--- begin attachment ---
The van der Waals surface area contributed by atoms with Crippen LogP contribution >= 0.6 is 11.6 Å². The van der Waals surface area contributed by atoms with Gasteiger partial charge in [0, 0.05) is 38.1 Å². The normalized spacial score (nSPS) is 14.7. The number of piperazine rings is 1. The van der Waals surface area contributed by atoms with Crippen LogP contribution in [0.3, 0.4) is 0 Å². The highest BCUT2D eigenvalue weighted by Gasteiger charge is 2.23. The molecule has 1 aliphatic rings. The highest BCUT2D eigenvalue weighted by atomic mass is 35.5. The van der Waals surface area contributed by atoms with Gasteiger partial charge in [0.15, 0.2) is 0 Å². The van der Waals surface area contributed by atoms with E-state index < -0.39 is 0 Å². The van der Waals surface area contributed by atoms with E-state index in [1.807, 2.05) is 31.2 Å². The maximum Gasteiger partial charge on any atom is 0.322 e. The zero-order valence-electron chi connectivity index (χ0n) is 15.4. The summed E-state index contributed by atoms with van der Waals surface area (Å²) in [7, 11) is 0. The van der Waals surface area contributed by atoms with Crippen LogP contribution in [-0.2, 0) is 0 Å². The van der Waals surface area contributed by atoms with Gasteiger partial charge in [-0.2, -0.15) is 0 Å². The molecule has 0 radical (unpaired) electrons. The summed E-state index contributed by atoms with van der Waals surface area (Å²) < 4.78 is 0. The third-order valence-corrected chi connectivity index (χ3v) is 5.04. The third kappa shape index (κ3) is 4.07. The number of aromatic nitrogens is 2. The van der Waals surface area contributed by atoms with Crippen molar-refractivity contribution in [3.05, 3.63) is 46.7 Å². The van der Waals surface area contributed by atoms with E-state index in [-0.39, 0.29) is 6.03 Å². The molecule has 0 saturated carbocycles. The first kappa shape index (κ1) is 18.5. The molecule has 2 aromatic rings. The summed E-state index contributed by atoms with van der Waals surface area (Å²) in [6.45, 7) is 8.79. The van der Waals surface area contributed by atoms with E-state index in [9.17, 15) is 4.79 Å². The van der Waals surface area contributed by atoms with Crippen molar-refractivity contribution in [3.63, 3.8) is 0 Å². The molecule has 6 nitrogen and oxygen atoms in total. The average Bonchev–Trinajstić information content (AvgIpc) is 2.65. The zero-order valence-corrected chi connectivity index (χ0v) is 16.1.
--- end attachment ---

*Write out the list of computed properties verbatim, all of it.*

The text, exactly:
The van der Waals surface area contributed by atoms with Crippen LogP contribution >= 0.6 is 11.6 Å². The van der Waals surface area contributed by atoms with Gasteiger partial charge in [0, 0.05) is 38.1 Å². The normalized spacial score (nSPS) is 14.7. The number of piperazine rings is 1. The van der Waals surface area contributed by atoms with Crippen LogP contribution in [0.3, 0.4) is 0 Å². The highest BCUT2D eigenvalue weighted by Gasteiger charge is 2.23. The molecule has 1 aliphatic rings. The highest BCUT2D eigenvalue weighted by atomic mass is 35.5. The van der Waals surface area contributed by atoms with Gasteiger partial charge in [0.15, 0.2) is 0 Å². The van der Waals surface area contributed by atoms with E-state index < -0.39 is 0 Å². The van der Waals surface area contributed by atoms with E-state index in [1.807, 2.05) is 31.2 Å². The maximum Gasteiger partial charge on any atom is 0.322 e. The zero-order valence-electron chi connectivity index (χ0n) is 15.4. The summed E-state index contributed by atoms with van der Waals surface area (Å²) in [7, 11) is 0. The van der Waals surface area contributed by atoms with Crippen LogP contribution in [-0.2, 0) is 0 Å². The van der Waals surface area contributed by atoms with Gasteiger partial charge in [-0.2, -0.15) is 0 Å². The molecule has 0 radical (unpaired) electrons. The summed E-state index contributed by atoms with van der Waals surface area (Å²) < 4.78 is 0. The third-order valence-corrected chi connectivity index (χ3v) is 5.04. The third kappa shape index (κ3) is 4.07. The number of aromatic nitrogens is 2. The van der Waals surface area contributed by atoms with Crippen molar-refractivity contribution in [3.05, 3.63) is 46.7 Å². The van der Waals surface area contributed by atoms with E-state index in [-0.39, 0.29) is 6.03 Å². The molecule has 0 saturated carbocycles. The first kappa shape index (κ1) is 18.5. The molecule has 2 aromatic rings. The summed E-state index contributed by atoms with van der Waals surface area (Å²) in [6.45, 7) is 8.79. The van der Waals surface area contributed by atoms with E-state index in [9.17, 15) is 4.79 Å². The van der Waals surface area contributed by atoms with Crippen molar-refractivity contribution in [3.63, 3.8) is 0 Å². The molecule has 6 nitrogen and oxygen atoms in total. The average Bonchev–Trinajstić information content (AvgIpc) is 2.65. The zero-order valence-corrected chi connectivity index (χ0v) is 16.1.